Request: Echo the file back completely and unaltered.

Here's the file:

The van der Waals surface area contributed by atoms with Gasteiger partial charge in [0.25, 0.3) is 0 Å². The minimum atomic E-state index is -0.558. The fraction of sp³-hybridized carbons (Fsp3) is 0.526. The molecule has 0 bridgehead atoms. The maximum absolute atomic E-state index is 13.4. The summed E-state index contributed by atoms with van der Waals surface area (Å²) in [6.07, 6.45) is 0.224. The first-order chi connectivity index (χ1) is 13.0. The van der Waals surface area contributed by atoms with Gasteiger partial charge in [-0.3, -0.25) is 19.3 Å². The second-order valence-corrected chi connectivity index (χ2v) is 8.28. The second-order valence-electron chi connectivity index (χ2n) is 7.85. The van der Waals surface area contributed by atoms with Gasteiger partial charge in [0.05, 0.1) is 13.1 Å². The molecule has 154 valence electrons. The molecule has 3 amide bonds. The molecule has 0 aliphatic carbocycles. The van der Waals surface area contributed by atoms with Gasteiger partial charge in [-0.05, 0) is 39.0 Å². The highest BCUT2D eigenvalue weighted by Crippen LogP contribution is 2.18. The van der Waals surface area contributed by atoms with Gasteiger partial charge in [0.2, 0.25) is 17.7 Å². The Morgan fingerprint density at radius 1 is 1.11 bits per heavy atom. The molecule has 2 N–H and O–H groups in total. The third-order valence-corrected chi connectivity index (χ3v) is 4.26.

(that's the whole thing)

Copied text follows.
The van der Waals surface area contributed by atoms with Gasteiger partial charge in [0.25, 0.3) is 0 Å². The minimum atomic E-state index is -0.558. The fraction of sp³-hybridized carbons (Fsp3) is 0.526. The molecule has 0 bridgehead atoms. The maximum absolute atomic E-state index is 13.4. The summed E-state index contributed by atoms with van der Waals surface area (Å²) in [6.07, 6.45) is 0.224. The first-order chi connectivity index (χ1) is 13.0. The van der Waals surface area contributed by atoms with Gasteiger partial charge in [-0.3, -0.25) is 19.3 Å². The second-order valence-corrected chi connectivity index (χ2v) is 8.28. The second-order valence-electron chi connectivity index (χ2n) is 7.85. The van der Waals surface area contributed by atoms with Gasteiger partial charge in [0.05, 0.1) is 13.1 Å². The molecule has 154 valence electrons. The molecule has 3 amide bonds. The molecule has 0 aliphatic carbocycles. The van der Waals surface area contributed by atoms with Gasteiger partial charge in [-0.05, 0) is 39.0 Å². The highest BCUT2D eigenvalue weighted by Crippen LogP contribution is 2.18. The van der Waals surface area contributed by atoms with Gasteiger partial charge in [0.2, 0.25) is 17.7 Å². The Morgan fingerprint density at radius 1 is 1.11 bits per heavy atom. The molecule has 2 N–H and O–H groups in total. The third-order valence-corrected chi connectivity index (χ3v) is 4.26.